Ford Puma ST review: compact SUV defies the odds with hot hatch-like performance

Ford’s peculiar looking crossover manages to retain the thrilling character of the smaller Fiesta ST but with added practicality

The Ford Puma ST is one of those cars I want to hate and simply can’t.

For a start it’s a B-segment SUV, one of the most unnecessary of car segments. And it’s a performance SUV, another answer to a question that didn’t need to be asked.

But, damn it, a couple of hours at the wheel on a good road is enough to forgive this weird looking wee thing almost anything.

The Puma is, of course, based on the best-selling Fiesta and like all its supermini-based rivals takes the base car and makes it longer, wider and taller without veering into proper big family car territory.

That means compared with the compact Fiesta, the Puma offers more space for people and luggage. By class standards there’s decent room for four adults and a huge boot thanks in part to the versatile Megabox, which offers 80 litres of rugged waterproof storage hidden beneath the boot floor.

The interior is largely a cookie-cutter copy of the Fiesta’s, meaning it’s practical and user-friendly but not blessed with the most inspiring design. The ST gets contrast stitching and fancy sports seats (which are too narrow) but otherwise is mostly the same as regular Pumas and Fiestas, with an eight-inch touchscreen housing Ford’s Sync3 OS, and proper physical controls for all the major functions.

Since the regular Puma leans heavily on the regular Fiesta, it’s no surprise that the Puma ST takes most of its cues directly from the excellent Fiesta ST. The suspension, brakes and steering have been upgraded to cope with the extra size and weight of the Puma but the 197bhp engine is the same, as is the ambition to offer proper hot hatch-style thrills in a small package.

On the road, the keenness and sharpness that the Puma ST demonstrates is every bit as apparent as in its Fiesta ST sibling. The turbocharged 1.5-litre whips it up to speed enthusiastically via a crisp six-speed manual gearbox, and thanks to a combination of generous torque and sharp throttle response there’s plenty of grunt on tap whenever you need it.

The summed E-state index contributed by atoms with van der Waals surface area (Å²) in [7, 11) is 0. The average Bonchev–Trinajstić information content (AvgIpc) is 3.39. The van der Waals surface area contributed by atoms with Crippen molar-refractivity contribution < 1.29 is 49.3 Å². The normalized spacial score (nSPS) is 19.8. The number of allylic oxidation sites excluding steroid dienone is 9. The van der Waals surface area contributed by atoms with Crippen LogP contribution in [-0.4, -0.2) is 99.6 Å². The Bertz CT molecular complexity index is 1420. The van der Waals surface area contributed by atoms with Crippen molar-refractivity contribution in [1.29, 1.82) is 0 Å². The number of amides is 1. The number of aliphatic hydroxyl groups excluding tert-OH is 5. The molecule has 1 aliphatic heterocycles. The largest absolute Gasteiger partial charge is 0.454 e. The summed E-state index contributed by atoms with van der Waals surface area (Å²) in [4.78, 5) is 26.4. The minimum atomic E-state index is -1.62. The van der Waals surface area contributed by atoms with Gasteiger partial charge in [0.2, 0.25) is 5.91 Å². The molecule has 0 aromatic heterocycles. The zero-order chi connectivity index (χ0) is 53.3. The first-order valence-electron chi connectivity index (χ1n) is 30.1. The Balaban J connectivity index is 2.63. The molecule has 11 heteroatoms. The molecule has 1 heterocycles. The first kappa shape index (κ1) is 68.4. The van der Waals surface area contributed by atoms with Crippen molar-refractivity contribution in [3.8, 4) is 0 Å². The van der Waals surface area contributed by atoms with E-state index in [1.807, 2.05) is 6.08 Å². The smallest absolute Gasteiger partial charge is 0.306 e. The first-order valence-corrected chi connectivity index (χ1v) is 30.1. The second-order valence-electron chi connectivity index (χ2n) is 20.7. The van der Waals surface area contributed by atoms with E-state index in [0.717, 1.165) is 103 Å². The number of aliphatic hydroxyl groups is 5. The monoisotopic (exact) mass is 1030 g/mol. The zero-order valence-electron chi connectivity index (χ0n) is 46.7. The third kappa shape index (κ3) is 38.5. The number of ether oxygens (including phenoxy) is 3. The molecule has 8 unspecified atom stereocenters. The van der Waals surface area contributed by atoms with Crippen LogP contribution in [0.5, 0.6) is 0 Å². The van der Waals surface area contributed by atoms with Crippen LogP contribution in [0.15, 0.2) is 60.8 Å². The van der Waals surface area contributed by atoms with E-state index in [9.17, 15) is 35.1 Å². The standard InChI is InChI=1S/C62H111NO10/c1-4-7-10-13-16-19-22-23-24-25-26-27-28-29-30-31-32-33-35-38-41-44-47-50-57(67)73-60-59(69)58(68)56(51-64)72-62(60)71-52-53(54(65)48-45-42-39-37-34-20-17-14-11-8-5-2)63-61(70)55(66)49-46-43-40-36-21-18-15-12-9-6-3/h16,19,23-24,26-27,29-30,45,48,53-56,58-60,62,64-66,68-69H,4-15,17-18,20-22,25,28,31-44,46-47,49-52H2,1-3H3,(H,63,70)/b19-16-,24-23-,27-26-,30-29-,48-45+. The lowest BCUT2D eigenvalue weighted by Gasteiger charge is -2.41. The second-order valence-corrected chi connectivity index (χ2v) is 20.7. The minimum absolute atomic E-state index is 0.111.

The Puma can carry its pace, too, thanks to its remarkably well sorted chassis. There’s heaps of mechanical grip and the ultra direct steering offers immediate response and plenty of feedback. In Performance Pack models like ours there’s also a mechanical limited-slip differential to further elevate the Puma’s ability to launch itself from one corner to the next like an eager puppy (or kitten).  Despite the silly conceit of a performance SUV, the Puma manages to be engaging and charming in a way some “proper” hot hatches aren’t.

Only the Puma’s ride lets it down. Most of the Puma range struggles with overly firm damping but the ST’s bespoke setup may prove too much of a hurdle for some. On good roads and at higher speeds the firmness of the suspension is key to the car’s impressive control but at low speeds there’s a jarring harshness that will leave you wincing at the mere sight of a pothole.

That bespoke suspension is, of course, an integral part of the whole ST package, which also brings ST branding to everything from the black mesh grille and flat-bottomed steering wheel to the door mirror puddle lights. There’s also a Ford Performance-embossed front splitter, 19-inch machined alloys, unique “dual slash cut” exhaust and bright red brake calipers. The Performance Pack adds shift lights and launch control as well as the LSD, while there’s a generous standard kit including heated sports seats, fully digital instruments, wireless phone charging, auto-dipping headlights and a 10-speaker B&O stereo.

The Puma doesn’t have many natural rivals. The Hyundai Kona N is a similar size but has 75bhp more and is at least £4,000 more expensive. Likewise, the VW T-Roc R has almost 300bhp and costs north of £40,000. So really, the Puma is competing against low-riding hot hatches like the Hyundai i20 N, VW Polo GTI and Ford’s own Fiesta ST.

The Fiesta and Hyundai are both better hot hatches thanks to their lower, lighter body styles and in some ways they highlight the ridiculousness of a performance compact SUV. But if you need just a bit more space then the Puma is still a brilliantly capable and slightly more practical machine.

Ford Puma ST Performance Pack

Price: £31,075 (£31,850 as tested); Engine: 1.5-litre, three-cylinder, turbo, petrol; Power: 197bhp; Torque: 236lb ft; Transmission: Six-speed manual; Top speed: 137mph; 0-62mph: 6.7 seconds; Economy: 41.5mpg CO2 emissions: 155g/km